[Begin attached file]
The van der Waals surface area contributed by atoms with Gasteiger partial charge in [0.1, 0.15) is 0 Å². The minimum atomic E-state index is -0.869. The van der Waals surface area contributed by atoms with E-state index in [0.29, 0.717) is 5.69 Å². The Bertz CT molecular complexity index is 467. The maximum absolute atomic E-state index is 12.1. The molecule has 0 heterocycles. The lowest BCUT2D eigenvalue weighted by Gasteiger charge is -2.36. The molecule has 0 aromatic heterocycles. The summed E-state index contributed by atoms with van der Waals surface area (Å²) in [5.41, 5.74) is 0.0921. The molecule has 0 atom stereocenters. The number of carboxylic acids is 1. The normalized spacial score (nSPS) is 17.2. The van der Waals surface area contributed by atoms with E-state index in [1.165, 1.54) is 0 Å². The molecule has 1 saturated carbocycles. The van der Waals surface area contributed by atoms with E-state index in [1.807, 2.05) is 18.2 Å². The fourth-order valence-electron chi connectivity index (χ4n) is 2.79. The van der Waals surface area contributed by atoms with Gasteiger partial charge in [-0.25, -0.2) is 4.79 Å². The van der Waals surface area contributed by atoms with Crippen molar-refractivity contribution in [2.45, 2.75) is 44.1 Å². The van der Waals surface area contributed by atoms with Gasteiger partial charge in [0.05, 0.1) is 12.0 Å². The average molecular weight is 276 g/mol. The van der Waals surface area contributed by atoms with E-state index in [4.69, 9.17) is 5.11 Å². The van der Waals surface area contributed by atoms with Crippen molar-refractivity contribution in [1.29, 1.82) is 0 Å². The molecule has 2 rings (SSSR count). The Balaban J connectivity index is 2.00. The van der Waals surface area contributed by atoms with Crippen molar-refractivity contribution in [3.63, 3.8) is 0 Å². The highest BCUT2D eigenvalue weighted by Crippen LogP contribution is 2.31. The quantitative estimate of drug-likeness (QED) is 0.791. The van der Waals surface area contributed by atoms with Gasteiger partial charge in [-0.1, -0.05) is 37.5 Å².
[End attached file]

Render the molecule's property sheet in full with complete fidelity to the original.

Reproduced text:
The van der Waals surface area contributed by atoms with Gasteiger partial charge in [0.1, 0.15) is 0 Å². The minimum atomic E-state index is -0.869. The van der Waals surface area contributed by atoms with E-state index in [0.29, 0.717) is 5.69 Å². The Bertz CT molecular complexity index is 467. The maximum absolute atomic E-state index is 12.1. The molecule has 0 heterocycles. The lowest BCUT2D eigenvalue weighted by Gasteiger charge is -2.36. The molecule has 0 aromatic heterocycles. The summed E-state index contributed by atoms with van der Waals surface area (Å²) in [5.41, 5.74) is 0.0921. The molecule has 0 atom stereocenters. The number of carboxylic acids is 1. The normalized spacial score (nSPS) is 17.2. The van der Waals surface area contributed by atoms with E-state index in [1.165, 1.54) is 0 Å². The molecule has 1 saturated carbocycles. The van der Waals surface area contributed by atoms with E-state index in [1.807, 2.05) is 18.2 Å². The fourth-order valence-electron chi connectivity index (χ4n) is 2.79. The van der Waals surface area contributed by atoms with Gasteiger partial charge in [-0.25, -0.2) is 4.79 Å². The van der Waals surface area contributed by atoms with Crippen molar-refractivity contribution in [2.45, 2.75) is 44.1 Å². The van der Waals surface area contributed by atoms with Gasteiger partial charge in [0.05, 0.1) is 12.0 Å². The average molecular weight is 276 g/mol. The van der Waals surface area contributed by atoms with E-state index in [4.69, 9.17) is 5.11 Å². The van der Waals surface area contributed by atoms with Crippen molar-refractivity contribution in [1.29, 1.82) is 0 Å². The molecule has 2 rings (SSSR count). The Balaban J connectivity index is 2.00. The van der Waals surface area contributed by atoms with Crippen molar-refractivity contribution in [3.63, 3.8) is 0 Å². The highest BCUT2D eigenvalue weighted by Crippen LogP contribution is 2.31. The quantitative estimate of drug-likeness (QED) is 0.791. The van der Waals surface area contributed by atoms with Gasteiger partial charge in [-0.1, -0.05) is 37.5 Å².